By Anthony Gould
This week’s £100m order for new trains by Gatwick Express could be followed by another two contracts worth hundreds of millions of pounds at the end of this month.
Both South West Trains and Connex South East are expected to place orders for up to 120 electric vehicles each. Another order in the offing is for tilting trains worth £650m for the west coast mainline.
Birmingham-based train manufacturer GEC-Alsthom Metro-Cammel, part of the Anglo-French industrial group, won the £100m order for eight trains from National Express, which runs Gatwick Express.
The order, the company’s first since the privatisation of British Rail, will help secure 1,800 jobs at its Washwood Heath factory. The company fought off competition from more than 20 international train manufacturers.
Only three orders for new rolling stock have been placed in the UK since the privatisation of British Rail, the other two won by Derby-based Adtranz.
The first train, with eight coaches, is due to be delivered in December 1998, with the entire fleet in service by May 1999. The trains will be leased directly from the company in a 12-year deal including maintenance.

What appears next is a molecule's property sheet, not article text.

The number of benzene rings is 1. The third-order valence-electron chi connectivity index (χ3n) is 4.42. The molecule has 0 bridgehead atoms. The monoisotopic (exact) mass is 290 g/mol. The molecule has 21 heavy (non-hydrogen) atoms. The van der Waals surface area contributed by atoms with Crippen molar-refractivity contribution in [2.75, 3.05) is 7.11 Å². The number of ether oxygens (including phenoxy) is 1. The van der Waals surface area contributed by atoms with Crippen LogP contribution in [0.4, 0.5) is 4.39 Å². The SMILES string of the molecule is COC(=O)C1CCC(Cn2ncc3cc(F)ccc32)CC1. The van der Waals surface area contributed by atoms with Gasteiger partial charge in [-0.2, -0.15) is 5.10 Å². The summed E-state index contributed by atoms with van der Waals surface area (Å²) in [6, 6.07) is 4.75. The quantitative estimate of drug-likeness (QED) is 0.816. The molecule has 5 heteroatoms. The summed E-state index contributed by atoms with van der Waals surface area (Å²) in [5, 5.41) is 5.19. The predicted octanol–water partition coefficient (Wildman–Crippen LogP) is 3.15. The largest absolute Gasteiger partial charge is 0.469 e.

The steel-bodied trains, capable of 100mph, will replace units more than 24 years old.
The order is the first for GEC’s Juniper project, where a modular design of train is modified to meet customer requirements.
Derby-based train maker Adtranz, which failed in its bid for the new Gatwick Express trains, is gearing up for expected orders. It has ordered £800,000 of manufacturing control systems at its main production centres in Derby and Crewe, from computer services company Cap Gemini.
The investment is designed to help it cope with increased activity in the rail supply industry following rail privatisation. The systems are due to go live in October